Nobel Prize Committee Adds 'Most Ripped Abs' Category

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Nobel Prize Committee Adds 'Most Ripped Abs' Category

STOCKHOLM, SWEDEN—The Alfred B. Nobel Foundation's annual awards ceremony was enhanced Friday with the addition of the first-ever Nobel Prize For Ripped Abs.

Laguna Beach, CA, personal trainer Ron Seaver (right) accepts the inaugural Nobel Prize For Ripped Abs from Sweden's King Karl Gustaf.

The new category was established by the Nobel Committee to honor outstanding achievement in the areas of upper abs, lower abs and obliques.

Of the thousands of scientists, authors and university professors from around the world who were nominated, the inaugural Nobel Prize For Ripped Abs was awarded to Laguna Beach, CA, personal trainer and mountain biking enthusiast Ron Seaver, 28.

"Thank you very much," Seaver said upon receiving the gold Nobel medallion from Sweden's King Karl Gustaf. "Basically, what I try to do is five sets of 30 to 40 crunches every day, alternating between slow, low-reps of incline sit-ups to work the slow-twitch muscle fibers and quick, high-rep crunches to work the fast-twitch muscle fibers. In between sets I like to mix it up with cardiovascular work—cycling, swimming, even rollerblading."

Seaver then turned serious, adding: "It's very important to take at least one day a week off. Down time is when your muscles actually do all of their rebuilding."

Nobel Committee members, including professors from the University of Helsinki, Yale University and the famed Karolinska Institute, were impressed with the angled, defined corners on Seaver's abs, and the visible sinew beneath his trim, toned "six-pack."

Nobel Committee Chair Grueder Halstrüm, Fellow of the Danish Academy of Sciences in Copenhagen, said: "Mr. Seaver has great abs. His tireless dedication to his abdominal region is apparent in a 'washboard stomach' that is more ripped than any other in the world of modern abs."

In his presentation speech to Seaver, King Gustaf said: "Your ripped abs are an inspiration to all of mankind. They will get all the citizens of the world 'psyched' to work their own abs harder."

An appreciative Seaver told the assembled crowd that it was "a great honor" to receive the Nobel Prize. "There are so many other people out there who would have been just as deserving of this award. My workout partner, Mitch, has incredible definition. Bruce Bloch, who works out at Gold's Gym over in Santa Cruz, is every bit as ripped as me, and he has even better symmetry."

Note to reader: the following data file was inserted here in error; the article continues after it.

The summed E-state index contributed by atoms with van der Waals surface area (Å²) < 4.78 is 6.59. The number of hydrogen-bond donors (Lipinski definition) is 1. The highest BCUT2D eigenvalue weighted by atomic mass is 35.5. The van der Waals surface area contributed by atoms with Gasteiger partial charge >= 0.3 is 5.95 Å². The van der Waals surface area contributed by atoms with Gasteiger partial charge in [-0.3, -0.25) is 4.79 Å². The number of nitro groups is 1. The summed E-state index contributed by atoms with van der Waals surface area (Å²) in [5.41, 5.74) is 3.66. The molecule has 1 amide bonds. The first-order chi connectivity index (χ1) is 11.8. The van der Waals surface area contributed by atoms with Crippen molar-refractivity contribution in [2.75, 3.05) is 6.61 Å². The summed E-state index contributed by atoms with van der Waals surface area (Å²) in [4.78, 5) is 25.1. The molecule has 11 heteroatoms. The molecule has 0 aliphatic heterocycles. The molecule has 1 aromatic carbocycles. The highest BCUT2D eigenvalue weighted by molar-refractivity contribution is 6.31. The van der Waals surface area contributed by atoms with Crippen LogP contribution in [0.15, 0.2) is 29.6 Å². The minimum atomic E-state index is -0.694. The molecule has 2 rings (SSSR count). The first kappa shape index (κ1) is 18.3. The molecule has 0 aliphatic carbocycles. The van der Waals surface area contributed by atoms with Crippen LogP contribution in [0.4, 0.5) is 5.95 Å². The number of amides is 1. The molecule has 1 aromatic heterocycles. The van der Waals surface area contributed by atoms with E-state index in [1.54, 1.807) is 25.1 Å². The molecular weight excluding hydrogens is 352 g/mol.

Seaver also thanked his longtime mentor, Russian physicist Pavel Cherenkov, winner of the 1958 Nobel Prize For Physics, who died last December. "Pavel taught me everything I know," a visibly buffed Seaver said. "He taught me to keep my knees together, elbows in, and never to cheat by anchoring my legs. I just know he's up there somewhere, totally juiced right now."

Moved to tears, Seaver stepped down from the platform and carbo-loaded.

Many of the world's leading political and intellectual figures in attendance at the ceremony were both moved and motivated by Seaver's acceptance speech.

"After seeing Mr. Seaver up there, I realize that my stomach could use some work," German Chancellor Helmut Kohl said. "Ever since re-unification I have been making excuses, saying that I do not have time to worry about getting rid of my love handles. Well, I can ignore this problem no longer."

"If I do not start doing sit-ups soon," said Nobel Prize-winning author Aleksandr Solzhenitsyn, 78, "I will not be in shape for the coming swimsuit season."

Men's Health reporter Bradley Simmons covered the Nobel Prize ceremony for the magazine. "Seaver was the clear choice in the Ripped Abs Category," Simmons said. "His abs are totally cut. Look for him on the cover of the next issue of Men's Health in connection with our late-breaking piece on how to flatten your tummy in just 10 weeks."

Seaver plans to use his $950,000 prize money to travel throughout the Third World teaching the poor how to add definition to their abs.


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